Times of ecumenical openness and dialogue began some decades ago throughout the whole Church, as is also the case among our own Churches, and many began offering heartfelt prayers, asking God to grant us the grace of unity among those who believe in his holy name. Vatican II threw open the door to dialogue with everyone, with brothers and sisters of all Churches and with believers of different religions. In the same way, Churches started to move, feeling the need to talk to each other, and thus began the dialogue at world and local level.
The ecumenical reality in the Middle East is represented today by the Middle East Council of Churches which has brought Churches and their pastors together in this region. This rapprochement has not yet reached the level of all parishes, nor filled everyone’s heart. That perfect unity willed by Christ will be the fruit of our mutual love, love which enables us to recognize that every believer is our brother and that consequently, we should look after him and work for his welfare.
Therefore we expect and hope to see that ecumenical love take root and grow in every parish among the various pastors. In fact we are all working for the glory of God, not for that of men or of human constructs and settings. We are living in a pluralist society which requires our unity, so that we may be able to be genuine witnesses to Christ the Redeemer and Giver of life to all, remembering what he said in his last prayer, “that the world may believe that thou hast sent me.” (John 17: 21)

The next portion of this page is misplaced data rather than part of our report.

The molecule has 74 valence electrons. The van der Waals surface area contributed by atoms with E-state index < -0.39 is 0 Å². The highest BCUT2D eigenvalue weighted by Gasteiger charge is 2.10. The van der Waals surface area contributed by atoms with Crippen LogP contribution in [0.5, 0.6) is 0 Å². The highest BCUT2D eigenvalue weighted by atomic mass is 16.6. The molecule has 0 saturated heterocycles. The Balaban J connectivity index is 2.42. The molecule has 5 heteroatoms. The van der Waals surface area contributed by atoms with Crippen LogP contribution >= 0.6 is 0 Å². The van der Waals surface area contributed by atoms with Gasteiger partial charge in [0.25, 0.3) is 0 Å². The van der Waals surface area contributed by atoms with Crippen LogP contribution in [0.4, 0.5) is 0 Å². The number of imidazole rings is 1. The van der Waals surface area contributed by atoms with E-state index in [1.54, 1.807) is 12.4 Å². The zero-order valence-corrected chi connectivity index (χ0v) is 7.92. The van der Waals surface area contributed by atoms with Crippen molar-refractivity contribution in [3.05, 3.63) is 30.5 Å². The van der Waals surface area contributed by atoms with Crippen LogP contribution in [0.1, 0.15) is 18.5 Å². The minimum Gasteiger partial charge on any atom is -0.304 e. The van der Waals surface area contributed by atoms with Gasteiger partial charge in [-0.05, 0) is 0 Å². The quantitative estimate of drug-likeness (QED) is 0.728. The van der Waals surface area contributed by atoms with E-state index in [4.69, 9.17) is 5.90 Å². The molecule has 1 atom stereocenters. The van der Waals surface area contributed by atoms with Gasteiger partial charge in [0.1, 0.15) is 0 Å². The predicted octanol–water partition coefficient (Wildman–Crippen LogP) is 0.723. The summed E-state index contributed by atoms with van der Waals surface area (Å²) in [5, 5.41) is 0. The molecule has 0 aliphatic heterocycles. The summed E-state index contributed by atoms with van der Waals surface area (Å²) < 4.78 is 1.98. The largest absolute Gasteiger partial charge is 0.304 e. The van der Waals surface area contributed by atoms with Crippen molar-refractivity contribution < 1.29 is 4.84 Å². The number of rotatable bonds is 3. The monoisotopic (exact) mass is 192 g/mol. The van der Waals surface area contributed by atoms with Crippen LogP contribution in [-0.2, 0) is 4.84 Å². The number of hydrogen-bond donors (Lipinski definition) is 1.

38. The post-synodal exhortation, “A new hope for Lebanon” tells us, “No minister can ignore the other ministers who work in the same field, whether they belong to his patriarchal Church or to another.[42]” They must consider themselves as responsible for awakening a real ecumenical spirit among their faithful, by inviting them to prayer and action to bring about love among Christians of different Churches, whilst waiting for God to grant us the gift of complete unity. The same document says also on the subject of ecumenical activity, “Their ecumenical openness and their capacity for collaboration and dialogue, without confusion and in respect for persons, will help the faithful in their turn set up warm relations with their brethren, thus furthering the cause of unity between Churches.[43]” It is clear that, in our desire for unity, we do not then live out some form of confusion or anarchy among Churches, but each Church clearly retains its own aspect, identity and faithful. Rather everyone’s soul will open up to love of the other Church, esteem for its heritage, its mission, love and service to its faithful.